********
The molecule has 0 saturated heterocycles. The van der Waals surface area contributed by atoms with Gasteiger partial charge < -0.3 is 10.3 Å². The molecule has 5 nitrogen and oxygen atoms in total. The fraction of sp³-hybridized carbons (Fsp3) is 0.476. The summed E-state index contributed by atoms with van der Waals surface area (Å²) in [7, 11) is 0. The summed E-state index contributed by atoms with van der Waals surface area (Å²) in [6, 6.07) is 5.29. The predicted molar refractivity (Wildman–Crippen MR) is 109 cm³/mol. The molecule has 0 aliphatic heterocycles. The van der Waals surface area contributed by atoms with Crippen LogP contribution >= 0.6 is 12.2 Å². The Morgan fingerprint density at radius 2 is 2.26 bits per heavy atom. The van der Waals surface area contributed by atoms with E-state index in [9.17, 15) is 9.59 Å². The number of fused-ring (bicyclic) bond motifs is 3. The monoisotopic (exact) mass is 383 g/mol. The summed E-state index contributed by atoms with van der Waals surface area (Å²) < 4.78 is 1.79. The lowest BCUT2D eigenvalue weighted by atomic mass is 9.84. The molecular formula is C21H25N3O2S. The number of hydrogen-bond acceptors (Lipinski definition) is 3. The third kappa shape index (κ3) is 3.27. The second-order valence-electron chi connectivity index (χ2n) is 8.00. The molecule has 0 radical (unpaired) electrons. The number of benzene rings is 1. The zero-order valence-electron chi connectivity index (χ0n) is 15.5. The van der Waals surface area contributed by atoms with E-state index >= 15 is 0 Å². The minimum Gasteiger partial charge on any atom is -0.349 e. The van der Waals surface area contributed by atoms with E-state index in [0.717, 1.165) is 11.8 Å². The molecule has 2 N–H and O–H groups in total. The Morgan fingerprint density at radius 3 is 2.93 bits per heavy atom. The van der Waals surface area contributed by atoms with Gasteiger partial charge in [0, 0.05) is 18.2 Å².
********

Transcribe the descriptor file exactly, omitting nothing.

The molecule has 0 saturated heterocycles. The van der Waals surface area contributed by atoms with Gasteiger partial charge < -0.3 is 10.3 Å². The molecule has 5 nitrogen and oxygen atoms in total. The fraction of sp³-hybridized carbons (Fsp3) is 0.476. The summed E-state index contributed by atoms with van der Waals surface area (Å²) in [7, 11) is 0. The summed E-state index contributed by atoms with van der Waals surface area (Å²) in [6, 6.07) is 5.29. The predicted molar refractivity (Wildman–Crippen MR) is 109 cm³/mol. The molecule has 0 aliphatic heterocycles. The van der Waals surface area contributed by atoms with Crippen LogP contribution >= 0.6 is 12.2 Å². The Morgan fingerprint density at radius 2 is 2.26 bits per heavy atom. The van der Waals surface area contributed by atoms with E-state index in [9.17, 15) is 9.59 Å². The number of fused-ring (bicyclic) bond motifs is 3. The monoisotopic (exact) mass is 383 g/mol. The summed E-state index contributed by atoms with van der Waals surface area (Å²) < 4.78 is 1.79. The lowest BCUT2D eigenvalue weighted by atomic mass is 9.84. The molecular formula is C21H25N3O2S. The number of hydrogen-bond acceptors (Lipinski definition) is 3. The third kappa shape index (κ3) is 3.27. The second-order valence-electron chi connectivity index (χ2n) is 8.00. The molecule has 0 radical (unpaired) electrons. The number of benzene rings is 1. The zero-order valence-electron chi connectivity index (χ0n) is 15.5. The van der Waals surface area contributed by atoms with E-state index >= 15 is 0 Å². The minimum Gasteiger partial charge on any atom is -0.349 e. The van der Waals surface area contributed by atoms with E-state index in [0.717, 1.165) is 11.8 Å². The molecule has 2 N–H and O–H groups in total. The Morgan fingerprint density at radius 3 is 2.93 bits per heavy atom. The van der Waals surface area contributed by atoms with Gasteiger partial charge in [0, 0.05) is 18.2 Å².